3. Vitaly Petrov article headlined "To create Wiki-stealing" says that the All-Russia People's Front (ONF) will submit documents to register as a public movement before Sept. 12 and looks at a number of initiatives that the ONF plans to implement; p 2 (610 words).
4. Maxim Makarychev article headlined "Brother attacks brother" says that a state of emergency has been declared in Egypt as the police have severely dispersed two camps of the former Egyptian President Morsi's supporters in Cairo; p 8 (540 words).
5. Anna Fedyakina interview with Israeli Public Security Minister Yitzhaq Aharonovich, headlined "To work like to war", who speaks about Russian-Israeli relations; p 8 (731 words).
6. Artem Sazhyev article headlined "Mistery of Sindhurakshak" focuses on the incident with the Russian-built Indian submarine and quotes a Russian repair team member as saying that the boat functioned properly before the blast; p 8 (400 words).
1. Mikhail Rostovsky article headlined "Assault, Shura, assault!" says that a police raid on a flat of Moscow mayoral candidate Alexei Navalny's supporters is advantageous to him as he has received publicity and obtained additional propaganda tools; pp 1-2 (400 words).
2. Andrei Yashlavsky and Olga Bozheva article headlined "Defender of Hindus kills 18 people" reports on the accident with the Russian-built Indian submarine; pp 1, 3 (300 words).
3. Mikhail Zubov and Natalya Rozhkova article headlined "Secrets of bad flat" has comments from A Just Russia member Alexander Ageyev (he tipped the police about an apartment that stored illegal advertising materials in support of opposition member Alexei Navalny) and Moscow city electoral commission spokesman Dmitry Reut; p 2 (500 words).
3. Ignat Kalinin interview headlined "'I am more useful here than in jail'" with Alexei Sakhnin, one of the founders of the Left Front movement, who has recently asked Sweden for political asylum. He talked about his prospects for getting asylum and about the case of the 6 May 2012 unrest in Moscow's Bolotnaya square; p 3 (400 words).
4. Matvey Ganapolsky article headlined "I want to join One Emirates" compares Russia to the United Arab Emirates (UAE). Both countries are rich in oil, but the UAE is better developed than Russia, the author says; p 3 (800 words).
5. Marina Ozerova article headlined "Russian scissors for world-wide web" looks at the recent laws regulating the internet in Russia and the on-line activity of the State Duma; p 4 (400 words).
1. Dmitry Smirnov article titled "Putin showed Dagestan to Aliyev" says judging by the friendliness of the informal meetings after official talks, the Russian and Azerbaijani were happy with their Baku summit; p 2 (300 words).
2. Viktor Baranets article titled "Tanks not scared of a show" reviews the Tank Biathlon competition that started in Moscow Region yesterday; p 4 (400 words).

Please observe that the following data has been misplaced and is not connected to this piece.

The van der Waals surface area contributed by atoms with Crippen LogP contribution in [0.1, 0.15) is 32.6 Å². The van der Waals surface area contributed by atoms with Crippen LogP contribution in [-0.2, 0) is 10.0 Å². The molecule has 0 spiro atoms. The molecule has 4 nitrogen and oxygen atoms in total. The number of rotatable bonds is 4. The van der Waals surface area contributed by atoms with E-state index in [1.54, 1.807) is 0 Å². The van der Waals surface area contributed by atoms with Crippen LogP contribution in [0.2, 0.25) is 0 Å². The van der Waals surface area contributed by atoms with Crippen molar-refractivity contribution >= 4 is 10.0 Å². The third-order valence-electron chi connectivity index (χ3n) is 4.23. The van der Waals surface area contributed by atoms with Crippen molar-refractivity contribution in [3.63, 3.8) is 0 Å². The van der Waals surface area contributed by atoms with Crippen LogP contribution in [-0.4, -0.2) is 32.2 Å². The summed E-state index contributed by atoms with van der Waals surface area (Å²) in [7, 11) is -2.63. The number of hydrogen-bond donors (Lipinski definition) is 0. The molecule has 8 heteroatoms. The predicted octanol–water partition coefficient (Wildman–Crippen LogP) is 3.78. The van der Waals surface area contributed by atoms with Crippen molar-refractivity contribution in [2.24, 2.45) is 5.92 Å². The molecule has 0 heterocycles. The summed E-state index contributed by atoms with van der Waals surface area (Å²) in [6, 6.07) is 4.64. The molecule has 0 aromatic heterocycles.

3. Alexander Kots article headlined "Another August. Another submarine..." features comments from a reservist submariner about the possible causes of the explosion on the Russian-built Indian submarine Sindhurakshak; p 5 (550 words).
4. An opinion piece by Alexei Pankin titled "'Homophobes'! Not one step back" advises Russia to keep calm and not do anything about the talk in the West of the possible boycott of the Sochi Olympics; p 6 (350 words).
5. Kirill Petrov article titled "Who is Mr Navalny?" questions who could be behind Alexei Navaln , as the ease with which he seems to get out of sticky situations suggests that he must be someone's "project"; p 9 (600 words).
6. Commentary by political analyst Boris Kagarlitsky titled "TV debates about nothing" criticizes the television debates between Moscow mayoral candidates for a lack of substance; p 11 (700 words).
1. Anna Levinskaya et al. article titled "Blockade of Kiev" examines another deterioration in the Russian-Ukrainian trade relationship after the Russian Customs Service said all cheese and confectionery producers in Ukraine were "risky" suppliers; pp 1, 3 (600 words).
2. Alexander Litoy article headlined "Guests from free lands" says rights activists fear that the campaign against "foreign agents" may prevent them from gaining membership in public observer commissions, amid a heightening stand-off with law enforcers; pp 1-2 (450 words).
3. Yulia Yakovleva article titled "Will come third" says the United Russia party candidate is not expected to become mayor in the city of Voronezh in central Russia; p 2 (600 words).
1. Vera Moslakova article titled "Growing pains" says the Presidential Human Rights Council is becoming less and less efficient as a body defending human rights and is instead playing the role of 'authorized dissident'. Pundits comment on the difficulties faced by the structure in light of its expansion; pp 1-2 (800 words).
2. Yulia Savina article titled "In the footsteps of the angle grinder" reports on A Just Russia mayoral nominee Nikolai Levichev's complaint about purportedly illegal canvassing materials held by supporters of one of his rivals, Alexei Navalny, and the police raid that followed; p 2 (600 words)
1. Viktor Khudoleyev article titled "Between hills, bridges, scarps..." recaps on the international Tank Biathlon competition that opened in Moscow Region on 14 August; pp 1-2 (500 words).
2. Anna Potekhina article titled "Commonwealth put on alert" looks at the CIS air defense drills that will run until Sept. 12; p 1 (200 words).
3. Sergei Medvedev article titled "Explosion on Sindhurakshak" features comments from the Russian plant that modernized the Indian submarine that was hit by an explosion in the early hours of 14 August; p 3 (350 words).
1. Andrei Muravyev article titled "'They lied to me'" says the owner of the flat that was raided on suspicion of being Alexei Navalny's illegal campaign headquarters had no idea that lessees were planning to store canvassing materials there and that she consented to police entering the flat by all means necessary; p 2 (150 words).
1. Alexei Gordeyev article titled "Didn't scare us..." says Barack Obama's decision not to meet Vladimir Putin for separate talks in September is an attempt by the U.S. to pressure Russia; p 1 (400 words)